Integrating Psychosocial Risks Into Return to Work Plans
For achieving total health and taking care of workers, return to work plans matter. Return to work plans can be a component of an integrated disability management system, tied to employee accommodation and attendance support.
If not managed properly, employee disability-related absences can have significant impact on profitability, employee engagement and organizational efficiency (International Foundation of Employee Benefit Plans).
A return to work plan is a tool for managers to proactively help ill or injured employees return to productive employment in a timely and safe manner. The priority is to return the employee to the position they held prior to the absence, in terms of their routines, workplace and co-workers (Government of Canada). Gradually incorporating work demands into a worker’s recovery may help to improve their chances of staying healthy. Work may benefit overall health by providing structure and routine, social interaction and a sense of accomplishment. Further, many workers can safely perform productive and meaningful work while they are recovering from an injury or illness, including is an illness which may be episodic (Manulife).
The longer a worker is off work due to illness or disability, the less likelihood there is of them ever returning to work. Therefore, there is a compelling case for assisting ill or injured workers to return to work as quickly as possible.
- 50% return to their place of employment after a six-month absence
- 20% return to their place of employment after a year
(International Foundation of Employee Benefit Plans)
As outlined by the Institute for Work and Health, return to work plans can include programs and practices under the categories of service coordination, health-focused, and work modification. The purpose of this article is to elaborate on the work modification category.
In order for work modification programs and practices to be as effective, efficient, and appropriate, in terms of factors such as modified duties, modified working hours, or equipment and/or workstation modifications, psychosocial factors can be considered. The International Standard for Occupational Health and Safety Management — Psychological Health and Safety at Work (ISO 45003) defines psychosocial risks to include aspects of work organization, social factors at work, work environment, equipment and hazardous tasks. In addition, The National Standard of Canada for Psychological Health and Safety (the Standard) also encompasses psychosocial risks, defining psychosocial risks as hazards including elements of the work environment, management practices, and/or organizational dimensions that increase the risk to health. Psychosocial hazards can be present in all organizations and sectors, from all kinds of work tasks, equipment and employment arrangements.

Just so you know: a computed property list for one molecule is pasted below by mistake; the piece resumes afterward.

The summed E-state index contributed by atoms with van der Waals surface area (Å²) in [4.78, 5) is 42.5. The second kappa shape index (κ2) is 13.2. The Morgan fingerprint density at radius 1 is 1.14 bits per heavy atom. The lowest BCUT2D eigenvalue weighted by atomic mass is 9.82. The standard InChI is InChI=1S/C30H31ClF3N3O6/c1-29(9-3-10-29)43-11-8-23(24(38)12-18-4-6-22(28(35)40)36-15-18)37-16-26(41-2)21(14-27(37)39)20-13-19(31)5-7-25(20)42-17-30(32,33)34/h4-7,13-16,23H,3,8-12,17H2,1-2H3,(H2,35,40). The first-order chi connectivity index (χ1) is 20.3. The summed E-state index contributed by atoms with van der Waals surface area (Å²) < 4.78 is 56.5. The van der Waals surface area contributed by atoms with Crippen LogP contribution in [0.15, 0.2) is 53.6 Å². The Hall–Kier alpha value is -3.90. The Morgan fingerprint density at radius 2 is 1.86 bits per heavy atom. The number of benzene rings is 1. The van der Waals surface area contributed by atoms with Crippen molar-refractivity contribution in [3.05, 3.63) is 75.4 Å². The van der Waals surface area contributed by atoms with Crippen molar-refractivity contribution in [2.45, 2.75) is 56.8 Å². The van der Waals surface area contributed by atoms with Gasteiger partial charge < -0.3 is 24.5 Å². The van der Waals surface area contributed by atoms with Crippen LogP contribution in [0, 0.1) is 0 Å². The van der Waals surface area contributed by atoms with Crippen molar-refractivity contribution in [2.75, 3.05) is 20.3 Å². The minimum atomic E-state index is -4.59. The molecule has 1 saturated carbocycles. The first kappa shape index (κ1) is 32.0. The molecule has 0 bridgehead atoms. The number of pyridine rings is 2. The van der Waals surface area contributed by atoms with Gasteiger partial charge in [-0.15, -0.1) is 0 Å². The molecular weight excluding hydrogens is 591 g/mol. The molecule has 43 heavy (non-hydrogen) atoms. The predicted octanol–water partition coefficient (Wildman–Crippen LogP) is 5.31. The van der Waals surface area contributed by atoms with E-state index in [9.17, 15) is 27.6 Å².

Design and improvement strategies for return to work plans, and thus for integrated disability management systems tied to employee accommodation and attendance support, can include strategies which identify and manage psychosocial risks in a proactive manner, obtaining involvement from employees. By doing so, return to work plans can promote stakeholder sensitivity to the physical, psychological, social and vocational consequences of disability. This message is mentioned in ISO 45003, through the following text:
“When designing RTW programs, the organization should take into account that workers can be at increased potential for exposure to psychosocial risks as part of the return-to-work process. For example, work adjustments to facilitate return to work can result in changes to work tasks, relationships and social interaction, supervision, work culture, and perceptions of achievement and value at work.”
How to put this into action
Action can be at the manager and team level.